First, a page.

That’s a problem, said Laura Colbert, the director of the patient advocacy group Georgians for a Healthy Future. “Middle-income consumers with pre-existing conditions who want to remain in the marketplace…
Nationwide transgender individuals face significant barriers to accessing health care because of their gender identity; however, little is known about the experiences of the estimated 55,000 transgender individuals in Georgia as they interact with the health care system. Understanding the health care needs, access barriers, and discrimination experiences of transgender individuals in Georgia can inform the work of advocates, stakeholders, and policymakers to reach the shared goal of ensuring health equity for all Georgians, especially transgender Georgians.
To inform the public about these barriers to care, Georgians for a Healthy Future, Georgia Equality, and The Health Initiative are releasing a policy brief, Voices for Equity: How the experiences of transgender Georgians can inform the implementation of nondiscrimination provisions in the Affordable Care Act.
Voices for Equity: How the experiences of transgender Georgians can inform the implementation of the ACA’s nondiscrimination provisions
The passage of the Patient Protection and Affordable Care Act (ACA) was notable not only for increasing access to health insurance coverage for millions of Americans but also for its broad non-discrimination provisions. Section 1557 of the ACA prohibits discrimination on the basis of race, color, national origin, sex, age, or disability in many health programs and activities. The final rule determined that discrimination on the basis of gender identity and sex stereotyping are equally prohibited under Section 1557, and as a result, lesbian, gay, bisexual, transgender, and queer (LGBTQ) Georgians have protections from discrimination in health coverage and care for the first time. To better understand the challenges that transgender Georgians may face when accessing health care, GHF, GE, and THI collected data and information from transgender Georgians that provided compelling narrative of barriers that transgender individuals routinely face when seeking health care and utilizing their health insurance.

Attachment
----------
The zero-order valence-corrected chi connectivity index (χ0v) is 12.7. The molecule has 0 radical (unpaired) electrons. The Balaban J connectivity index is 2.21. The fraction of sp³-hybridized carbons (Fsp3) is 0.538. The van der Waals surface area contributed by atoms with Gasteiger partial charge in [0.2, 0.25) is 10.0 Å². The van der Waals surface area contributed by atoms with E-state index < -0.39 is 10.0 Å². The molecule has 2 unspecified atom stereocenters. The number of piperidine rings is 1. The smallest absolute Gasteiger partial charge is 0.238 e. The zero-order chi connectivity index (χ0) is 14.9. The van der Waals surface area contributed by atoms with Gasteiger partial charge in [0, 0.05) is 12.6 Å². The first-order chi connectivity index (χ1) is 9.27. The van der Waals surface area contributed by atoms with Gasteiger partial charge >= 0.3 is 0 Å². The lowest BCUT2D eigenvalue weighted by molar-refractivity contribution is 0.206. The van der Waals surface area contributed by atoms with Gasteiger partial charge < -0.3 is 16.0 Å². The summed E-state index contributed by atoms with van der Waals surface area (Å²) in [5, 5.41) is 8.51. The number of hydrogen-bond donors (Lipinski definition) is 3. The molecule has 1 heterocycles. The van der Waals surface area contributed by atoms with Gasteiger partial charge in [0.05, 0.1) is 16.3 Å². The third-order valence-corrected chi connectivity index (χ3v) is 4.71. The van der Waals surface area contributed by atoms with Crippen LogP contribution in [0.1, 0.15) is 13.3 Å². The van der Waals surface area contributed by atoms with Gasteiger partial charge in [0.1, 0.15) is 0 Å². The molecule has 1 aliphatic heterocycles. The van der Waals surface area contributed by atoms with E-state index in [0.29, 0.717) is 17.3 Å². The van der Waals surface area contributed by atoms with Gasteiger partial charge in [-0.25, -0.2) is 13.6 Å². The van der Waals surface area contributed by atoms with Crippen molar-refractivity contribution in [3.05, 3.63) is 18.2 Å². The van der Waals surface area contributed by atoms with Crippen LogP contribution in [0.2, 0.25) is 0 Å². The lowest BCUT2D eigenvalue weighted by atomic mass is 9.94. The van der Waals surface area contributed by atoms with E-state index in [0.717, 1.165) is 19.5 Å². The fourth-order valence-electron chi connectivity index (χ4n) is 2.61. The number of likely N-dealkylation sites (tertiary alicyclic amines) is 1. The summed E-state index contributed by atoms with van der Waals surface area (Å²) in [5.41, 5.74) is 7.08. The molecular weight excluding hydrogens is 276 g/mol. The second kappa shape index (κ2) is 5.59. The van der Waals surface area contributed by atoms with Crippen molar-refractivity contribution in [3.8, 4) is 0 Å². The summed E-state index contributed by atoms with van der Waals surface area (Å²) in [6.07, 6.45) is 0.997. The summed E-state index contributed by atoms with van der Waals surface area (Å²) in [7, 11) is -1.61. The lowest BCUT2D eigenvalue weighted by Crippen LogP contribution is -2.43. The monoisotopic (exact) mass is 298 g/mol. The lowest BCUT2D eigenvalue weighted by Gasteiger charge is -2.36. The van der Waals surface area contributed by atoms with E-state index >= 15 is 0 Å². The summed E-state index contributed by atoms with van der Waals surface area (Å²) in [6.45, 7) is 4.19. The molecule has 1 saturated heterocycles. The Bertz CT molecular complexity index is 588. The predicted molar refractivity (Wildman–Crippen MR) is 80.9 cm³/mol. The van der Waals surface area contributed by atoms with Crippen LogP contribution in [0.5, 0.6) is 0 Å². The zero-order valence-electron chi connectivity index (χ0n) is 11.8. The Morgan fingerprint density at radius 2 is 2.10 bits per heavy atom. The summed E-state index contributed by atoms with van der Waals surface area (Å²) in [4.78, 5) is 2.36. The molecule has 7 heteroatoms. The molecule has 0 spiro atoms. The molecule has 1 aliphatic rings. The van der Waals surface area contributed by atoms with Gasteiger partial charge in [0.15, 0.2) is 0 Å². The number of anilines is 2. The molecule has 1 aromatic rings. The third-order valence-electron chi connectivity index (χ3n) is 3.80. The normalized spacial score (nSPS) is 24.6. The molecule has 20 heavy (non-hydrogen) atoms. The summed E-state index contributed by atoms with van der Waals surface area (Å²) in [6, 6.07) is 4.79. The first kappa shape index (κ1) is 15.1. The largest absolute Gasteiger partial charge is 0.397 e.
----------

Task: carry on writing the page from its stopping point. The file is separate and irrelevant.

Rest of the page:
The goals of this policy brief are:
- describe the protections for transgender individuals under Section 1557 of the Affordable Care Act.
- discuss the results from a series of transgender focus groups and survey of the LGBTQ community in Georgia, and the 2015 U.S. Transgender Survey to understand transgender individuals’ experiences in health care.
- recommend actions that health care providers, policy makers, and advocates can take to support improved health care access and equity for transgender Georgians.
Resources for LGBT consumers
Thanks to Section 1557 of the Affordable Care Act, LGBT Georgians have protections from discrimination in health coverage and care for the first time. If you believe you have been discriminated against, it is important to file a 1557 complaint with the Office of Civil Rights in the Department of Health and Human Services. GHF and our partners can help you with that! Visit GHF’s LGBT Health Equity page for more information and help to file your complaint.